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Decide Not, Not Not Decide (Hiccupps)

On September 15, 2012, in Syndicated, by Association for Software Testing
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The older I get the miser I become. By which I mean that I more jealously guard the resource that I have and do my best to avoid spending it where I don’t want or need to.

Amongst my pet peeves (and I’ve collected a lot over the years) is the way in which unresolved upstream decision points can impact downstream. That’s not to say I think all choices have to be made instantly (although there is theory on efficient decision-making e.g. satisficing) but I do think that clarity is imperative.

When I’m waiting for a decision to license some further action on my part I don’t want to have to expend energy and resources keeping possible options – and their dependencies – open, keeping resource on hold ready for an always impending decision – and perhaps compromising my other missions – and remembering to look up periodically to see whether the decision has arrived.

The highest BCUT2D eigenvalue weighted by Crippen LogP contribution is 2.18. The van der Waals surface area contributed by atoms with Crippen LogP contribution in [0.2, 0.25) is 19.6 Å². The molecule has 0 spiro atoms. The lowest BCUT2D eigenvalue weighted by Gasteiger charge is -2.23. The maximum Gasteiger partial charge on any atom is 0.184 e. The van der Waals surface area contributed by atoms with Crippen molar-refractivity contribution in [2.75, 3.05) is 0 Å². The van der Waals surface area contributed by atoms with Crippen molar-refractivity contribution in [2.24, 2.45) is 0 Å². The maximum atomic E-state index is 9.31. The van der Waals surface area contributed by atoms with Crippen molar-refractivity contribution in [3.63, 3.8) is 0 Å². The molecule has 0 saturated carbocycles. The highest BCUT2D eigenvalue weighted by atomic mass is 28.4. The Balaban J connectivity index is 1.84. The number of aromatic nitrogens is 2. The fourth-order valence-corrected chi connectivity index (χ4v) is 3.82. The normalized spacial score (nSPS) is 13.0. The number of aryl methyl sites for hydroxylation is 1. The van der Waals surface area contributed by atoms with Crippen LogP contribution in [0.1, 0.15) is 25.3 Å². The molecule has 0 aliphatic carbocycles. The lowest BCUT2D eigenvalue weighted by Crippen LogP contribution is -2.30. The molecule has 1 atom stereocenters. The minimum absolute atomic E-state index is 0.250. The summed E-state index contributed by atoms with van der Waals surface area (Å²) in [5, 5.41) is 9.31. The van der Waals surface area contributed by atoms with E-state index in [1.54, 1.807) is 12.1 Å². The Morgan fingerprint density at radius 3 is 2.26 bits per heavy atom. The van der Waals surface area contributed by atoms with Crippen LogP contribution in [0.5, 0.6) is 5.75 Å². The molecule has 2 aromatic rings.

When I’m waiting for a decision, I want the decision maker to be open about (a) what the chosen option is, or (b) that they aren’t going to decide yet and why and what would enable a decision, and when. That removes uncertainly and frustration, adds clarity and frees me to deploy resource elsewhere based on a shared understanding of the status. It also makes it possible for me to decide whether to expend some resource trying to enable the decision.

Not deciding is not the same as deciding not to decide (yet).
Image: http://flic.kr/p/br1PA9

 

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